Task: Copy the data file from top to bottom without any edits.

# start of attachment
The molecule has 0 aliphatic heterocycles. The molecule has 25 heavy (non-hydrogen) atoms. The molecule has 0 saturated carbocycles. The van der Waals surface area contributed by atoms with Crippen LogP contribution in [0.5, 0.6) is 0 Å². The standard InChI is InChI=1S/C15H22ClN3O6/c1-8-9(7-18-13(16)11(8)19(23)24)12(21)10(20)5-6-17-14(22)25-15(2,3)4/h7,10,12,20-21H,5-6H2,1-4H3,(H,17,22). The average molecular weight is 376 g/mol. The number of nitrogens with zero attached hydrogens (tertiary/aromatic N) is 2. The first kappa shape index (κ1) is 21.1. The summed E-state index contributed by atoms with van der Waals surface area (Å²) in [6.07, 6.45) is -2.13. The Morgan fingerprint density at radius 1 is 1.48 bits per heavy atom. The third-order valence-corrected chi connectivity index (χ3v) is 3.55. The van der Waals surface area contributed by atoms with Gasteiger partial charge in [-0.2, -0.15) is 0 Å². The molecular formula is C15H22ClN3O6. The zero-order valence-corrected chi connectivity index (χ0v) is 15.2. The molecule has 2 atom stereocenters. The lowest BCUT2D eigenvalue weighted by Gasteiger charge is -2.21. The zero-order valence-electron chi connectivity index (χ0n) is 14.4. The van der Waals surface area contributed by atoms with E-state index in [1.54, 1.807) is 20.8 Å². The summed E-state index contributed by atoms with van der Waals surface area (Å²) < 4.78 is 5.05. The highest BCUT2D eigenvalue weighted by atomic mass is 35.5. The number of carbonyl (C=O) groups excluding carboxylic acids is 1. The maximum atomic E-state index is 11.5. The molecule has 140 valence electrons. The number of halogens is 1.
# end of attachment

The molecule has 0 aliphatic heterocycles. The molecule has 25 heavy (non-hydrogen) atoms. The molecule has 0 saturated carbocycles. The van der Waals surface area contributed by atoms with Crippen LogP contribution in [0.5, 0.6) is 0 Å². The standard InChI is InChI=1S/C15H22ClN3O6/c1-8-9(7-18-13(16)11(8)19(23)24)12(21)10(20)5-6-17-14(22)25-15(2,3)4/h7,10,12,20-21H,5-6H2,1-4H3,(H,17,22). The average molecular weight is 376 g/mol. The number of nitrogens with zero attached hydrogens (tertiary/aromatic N) is 2. The first kappa shape index (κ1) is 21.1. The summed E-state index contributed by atoms with van der Waals surface area (Å²) in [6.07, 6.45) is -2.13. The Morgan fingerprint density at radius 1 is 1.48 bits per heavy atom. The third-order valence-corrected chi connectivity index (χ3v) is 3.55. The van der Waals surface area contributed by atoms with Gasteiger partial charge in [-0.2, -0.15) is 0 Å². The molecular formula is C15H22ClN3O6. The zero-order valence-corrected chi connectivity index (χ0v) is 15.2. The molecule has 2 atom stereocenters. The lowest BCUT2D eigenvalue weighted by Gasteiger charge is -2.21. The zero-order valence-electron chi connectivity index (χ0n) is 14.4. The van der Waals surface area contributed by atoms with E-state index in [1.54, 1.807) is 20.8 Å². The summed E-state index contributed by atoms with van der Waals surface area (Å²) < 4.78 is 5.05. The highest BCUT2D eigenvalue weighted by atomic mass is 35.5. The number of carbonyl (C=O) groups excluding carboxylic acids is 1. The maximum atomic E-state index is 11.5. The molecule has 140 valence electrons. The number of halogens is 1.